I wondered how long it would take for this matter to be aired and am very interested in all viewpoints. Let me risk a few myself.
The newsletter arrived as I was finishing an interesting social/political study, What's the Matter With Kansas, Thomas Frank's 2004 examination of the Christian conservative movement and its manipulation and cooption by right-wing political opportunists. Reading Nuack's letter in that context was instructive. Whether or not he subscribes to those belief systems, he seems to reflect some of the paranoia of those movements, the sense that specially articulated expressions of inclusion or statements of behavioral standards are somehow an attack on the established rights or beliefs of an assumed majoritarian establishment. Or, more simply and generally, that one person's gain is another's loss, that everything is a zero-sum game, a mutual fight to the death.
We're all swimming in this rancid stew and I don't have to say how the effect of it has today become literally fatal. Yes, words matter. But, that cuts both ways. You don't have to be white, conservative, religious or straight to be bewildered and sometimes put off by the hair-trigger accusations and denunciations that greet many fair-minded expressions that fail to get the words just right. Our reality has changed so fast. As an older gay guy, I often struggle to understand my younger friend's views of the social landscape and the way their language frames it. For me, it too often reflects a judgementalism that is too much like the judgments that others aim at us, with the attendant assumptions and stereotypes they use to hurt us. Transformed into orthodoxy, this pugnaciousness can become a barrier to the civility and trust without which we cannot function as a pluralistic society. It threatens to defeat the very thing we struggle to accomplish.
And so we catch the blowback from reactionary minds. Or, the well-reasoned caution of a sincere fear that attempts to 'legislate' diversity actually will become a demand for conformity, and not diversity at all. I don't know Nuack so I don't know which of these describes him. Maybe both. But, he did acknowledge the diversity at the root of ARSC as a benefit. If the rest is an expression of a particular political and social perspective, then it is just that, and one person's opinion. For what it's worth to you. As is mine.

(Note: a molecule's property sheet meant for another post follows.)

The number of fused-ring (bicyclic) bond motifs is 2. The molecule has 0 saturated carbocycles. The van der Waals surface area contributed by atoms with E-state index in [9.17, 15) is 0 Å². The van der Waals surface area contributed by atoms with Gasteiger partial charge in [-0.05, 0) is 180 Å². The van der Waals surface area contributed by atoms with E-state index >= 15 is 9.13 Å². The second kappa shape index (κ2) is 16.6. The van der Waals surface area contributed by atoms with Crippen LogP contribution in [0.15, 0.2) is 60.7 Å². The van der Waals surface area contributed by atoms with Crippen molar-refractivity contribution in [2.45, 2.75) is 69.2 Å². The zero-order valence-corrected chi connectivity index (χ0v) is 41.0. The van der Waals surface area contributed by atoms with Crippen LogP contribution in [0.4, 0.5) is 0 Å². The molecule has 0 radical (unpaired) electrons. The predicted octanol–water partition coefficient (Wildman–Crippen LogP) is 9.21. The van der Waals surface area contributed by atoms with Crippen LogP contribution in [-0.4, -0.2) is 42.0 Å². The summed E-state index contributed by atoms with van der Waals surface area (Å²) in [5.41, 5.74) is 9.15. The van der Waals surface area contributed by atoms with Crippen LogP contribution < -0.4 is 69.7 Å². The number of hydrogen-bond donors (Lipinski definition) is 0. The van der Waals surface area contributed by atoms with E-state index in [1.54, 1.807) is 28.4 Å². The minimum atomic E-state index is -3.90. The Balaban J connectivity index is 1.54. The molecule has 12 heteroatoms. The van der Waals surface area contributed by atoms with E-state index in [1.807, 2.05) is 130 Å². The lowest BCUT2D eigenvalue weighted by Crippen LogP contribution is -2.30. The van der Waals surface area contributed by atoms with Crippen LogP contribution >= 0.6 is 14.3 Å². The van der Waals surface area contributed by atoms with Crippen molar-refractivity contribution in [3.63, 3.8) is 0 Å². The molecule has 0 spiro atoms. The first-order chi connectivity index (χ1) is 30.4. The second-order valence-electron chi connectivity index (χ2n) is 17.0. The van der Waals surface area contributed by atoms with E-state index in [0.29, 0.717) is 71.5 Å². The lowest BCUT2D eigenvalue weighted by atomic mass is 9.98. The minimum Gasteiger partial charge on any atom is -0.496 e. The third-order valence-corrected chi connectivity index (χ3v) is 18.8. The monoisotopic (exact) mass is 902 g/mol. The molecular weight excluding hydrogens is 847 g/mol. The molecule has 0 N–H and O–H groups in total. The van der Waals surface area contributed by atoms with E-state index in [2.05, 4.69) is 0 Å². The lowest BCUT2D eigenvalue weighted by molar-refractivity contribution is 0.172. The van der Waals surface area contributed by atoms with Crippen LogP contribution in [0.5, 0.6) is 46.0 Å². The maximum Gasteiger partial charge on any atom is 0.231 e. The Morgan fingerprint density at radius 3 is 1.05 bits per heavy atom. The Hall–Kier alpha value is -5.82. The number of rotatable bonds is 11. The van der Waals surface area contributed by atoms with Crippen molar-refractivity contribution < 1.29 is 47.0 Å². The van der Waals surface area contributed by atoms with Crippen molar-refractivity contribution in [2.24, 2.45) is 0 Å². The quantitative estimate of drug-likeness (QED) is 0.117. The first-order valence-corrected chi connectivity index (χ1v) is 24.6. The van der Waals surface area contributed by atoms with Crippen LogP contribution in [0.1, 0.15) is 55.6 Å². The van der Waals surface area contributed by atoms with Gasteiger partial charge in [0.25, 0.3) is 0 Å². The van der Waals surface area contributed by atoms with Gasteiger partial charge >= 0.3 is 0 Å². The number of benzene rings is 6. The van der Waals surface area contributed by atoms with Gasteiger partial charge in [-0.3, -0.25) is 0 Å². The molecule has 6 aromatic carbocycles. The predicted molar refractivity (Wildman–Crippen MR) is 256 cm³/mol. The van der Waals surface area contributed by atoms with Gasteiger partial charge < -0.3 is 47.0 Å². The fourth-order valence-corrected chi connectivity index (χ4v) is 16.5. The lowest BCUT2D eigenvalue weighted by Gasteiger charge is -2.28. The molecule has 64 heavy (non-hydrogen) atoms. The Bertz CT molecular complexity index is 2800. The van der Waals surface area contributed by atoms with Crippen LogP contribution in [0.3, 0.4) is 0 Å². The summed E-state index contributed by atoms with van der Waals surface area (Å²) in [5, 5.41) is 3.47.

So, if we really believe in diversity, we have to accept that some of us harbor beliefs that others find abhorrent. If we demand acceptance (or maybe forbearance is more the reality) for ourselves, we have to be willing to offer the same. What makes that work is to keep to the purposes of our associations and keep other aspects of our personal beliefs private. Be polite and mature. If ARSC feels it needs to articulate these things, then I believe that should be the principal espoused.
If someone insists on expressing abusive or sociopathic views at a conference or whatever, shun them and their oversized egos. Beyond that, re-establishing civility and a consensus about acceptable behavior is for our whole society to sort out. ARSC's small role is to lead by example.
From: Association for Recorded Sound Discussion List <[log in to unmask]> On Behalf Of Corey Bailey
Sent: Sunday, July 19, 2020 8:25 PM
To: [log in to unmask]
Subject: [ARSCLIST] Comments on the open letter
In the last newsletter, there was an open letter to the ARSC membership titled "Letters to the Editor" by Kurt Nauck.
Anyone care to comment on that letter?
Corey Bailey Audio Engineering